We continue our run-through of the hymns in The Lutheran Hymnal (Concordia Publishing House, 1941) with emphasis on three types of hymns: (1) instances of bad judgment by the folks who selected hymns for the book, judged on the basis of historic, confessional and liturgical Lutheranism; (2) noteworthy quirks of hymn-tune pairing; and (3) wonderful hymns that I think should receive more play time (by which I mean singing time) in confessional Lutheran congregations, even if it means undertaking a challenging process of getting acquainted, because of their precious spiritual and artistic value.
(543) When, streaming from the eastern skies is a mild case of "Type 2," a morning hymn by William Shrubsole (1813, cento, alt.) that TLH sets to the respectable chorale ALL EHR UND LOB (Strasbourg, 1541). I only bring it up because LHy 550 pairs it with BROWNELL, a tune by Franz Joseph Haydn that I think may be the ultimate example of a beautiful, classical music theme that has been co-opted into the church's hymnody to the detriment of both classical music and hymn singing. It's gorgeous, but way too difficult for the congregation to sing. If you want to better appreciate the musical legacy Haydn left our culture, I recommend listening to the Philharmonia Hungarica's boxed set of his complete symphonies (available on Naxos CD), in which I immersed myself for a full year (c. 1998-99) and which I now miss like an amputated limb.
(556) O God, be with us (for the night is falling) is another "Type 3" – an "evening" hymn by Petrus Herbert (1566), plus one stanza by an anonymous 17th century writer, set to a 16th century chorale by Petrus Nigidius titled DIE NACHT IST KOMMEN. The tune has a tricky rhythm to it, and it wouldn't be unreasonable to substitute a tune like HERZLIEBSTER JESU; however, I think the challenge is one a congregation can rise to meet once conditioned to sing the rhythmic chorales prevalent in TLH. It has a distinctly Reformation era character, a solemn energy that I find intriguing. But enough about the tune. The text is also remarkable, starting (at the end) with a one-stanza paraphrase of the Lord's Prayer and working backward to include a statement of faith in the protecting presence of God the Father; a prayer for relief of all the afflicted; a prayer for grace whether asleep or awake; and a two-stanza paraphrase of Luther's evening prayer, complete with the "let Thy holy angel be with us, that the wicked foe may have no power over us" bit. Installing this hymn in your congregation would be like a shot of Lutheranephrine right in the heart.
(559) O Christ, who art the Light and Day is a 6th century Latin hymn, set to an ancient melody, that I also fear needs a "Type 3" boost because it doesn't sing in today's most popular style. I've personally made the effort to teach this hymn to at least one congregation, and I think it was effort well spent. Here's a sample stanza from the seven included in TLH: "Behold, O God, our Shield, and quell The crafts and subtleties of hell; Direct Thy servants in all good, Whom Thou hast purchased with Thy blood." A hymn about which I could say many of the same things is (561) Now that the day has reached its close, albeit with words from 18th century German and a beautiful, darkly colored tune by the same Adam Krieger (1667) whose tune to "One thing needful" is better than the one in TLH.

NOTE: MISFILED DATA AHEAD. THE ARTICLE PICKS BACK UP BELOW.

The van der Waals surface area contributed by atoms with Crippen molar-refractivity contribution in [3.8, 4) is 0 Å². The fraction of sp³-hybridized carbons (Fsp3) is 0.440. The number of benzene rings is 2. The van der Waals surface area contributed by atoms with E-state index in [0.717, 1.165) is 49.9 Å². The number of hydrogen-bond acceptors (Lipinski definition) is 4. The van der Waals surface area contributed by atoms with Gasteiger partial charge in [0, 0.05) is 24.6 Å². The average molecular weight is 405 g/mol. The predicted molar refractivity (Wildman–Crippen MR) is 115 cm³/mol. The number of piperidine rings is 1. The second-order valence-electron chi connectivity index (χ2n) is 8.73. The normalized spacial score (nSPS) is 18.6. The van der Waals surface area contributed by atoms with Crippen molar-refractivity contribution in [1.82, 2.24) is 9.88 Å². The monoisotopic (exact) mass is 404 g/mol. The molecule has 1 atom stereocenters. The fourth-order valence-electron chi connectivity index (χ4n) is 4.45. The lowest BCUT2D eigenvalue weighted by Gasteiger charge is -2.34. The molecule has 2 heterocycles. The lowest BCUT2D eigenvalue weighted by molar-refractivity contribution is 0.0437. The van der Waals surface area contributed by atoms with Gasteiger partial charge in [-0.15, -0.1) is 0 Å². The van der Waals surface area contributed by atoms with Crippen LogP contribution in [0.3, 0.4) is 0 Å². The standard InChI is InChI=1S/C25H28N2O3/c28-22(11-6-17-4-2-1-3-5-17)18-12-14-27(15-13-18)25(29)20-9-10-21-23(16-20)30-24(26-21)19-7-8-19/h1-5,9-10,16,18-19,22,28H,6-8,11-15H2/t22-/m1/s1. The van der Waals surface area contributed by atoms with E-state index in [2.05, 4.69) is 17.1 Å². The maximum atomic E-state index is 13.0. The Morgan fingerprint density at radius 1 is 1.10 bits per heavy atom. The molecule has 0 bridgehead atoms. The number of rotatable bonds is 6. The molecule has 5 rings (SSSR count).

(565) Savior, breathe an evening blessing ("Type 2") is another case like 558 where the first tune, RINGE RECHT (Basel, 1745), is the clear choice over against the overly sentimental, operatic alternative, EVENING PRAYER by George C. Stebbins (1878).
I get a perhaps unjustified kick out of the Psalm 136 paraphrase (570) Praise, oh, praise our God and King, with the charming tune MONKLAND (1824) co-opted from the United Brethren church. The fact that you spend half of this hymn's eight stanzas singing the same refrain doesn't bother me in this instance, because it reflects the original Psalm's repeats of "for His mercies endure forever." Also, the tune really is a joy, if you can stretch your voice over its wide-ish melodic range.
While I'm not thrilled in general that TLH devotes 10 whole hymns (575-584) to "The Nation," I'm not particularly cross with any of them and even think some of them are pretty good. There's even a Paul Gerhardt opus in there. It could, on the whole, be worse – as evidenced by those hymnals that actually put the U.S., Canadian and other national anthems in there. Congregations that sing those songs in worship probably also have a national flag standing in the Holy of Holies, as if the country is to be worshiped alongside God. (I say this after belonging to at least a couple churches where the question of where the flag should stand, in relation to the altar, was a never-ending controversy settled, from one Sunday to the next, by whoever showed up early-early to shift the flagpole stand to where they wanted it. Not for nothing does St. John call the church "little children.")
The "Resurrection" section has all of one hymn, (603) In the resurrection, from an anonymous Slovak author and set to a Slovakian tune, both from the 17th century. TLH calls the tune RESURRECTION, which I suppose is easier to pronounce than the Slovak title. As I've said about several previously mentioned hymns from the Czechoslovak branch of Lutheranism, it's a striking, different and memorable piece, in spite of a few rough spots in its English versification. To the extent that preserving the legacy of a culturally and historically distinctive shoot from the stem of Luther, I think it deserves to be preserved; and by that I mean practiced and sung.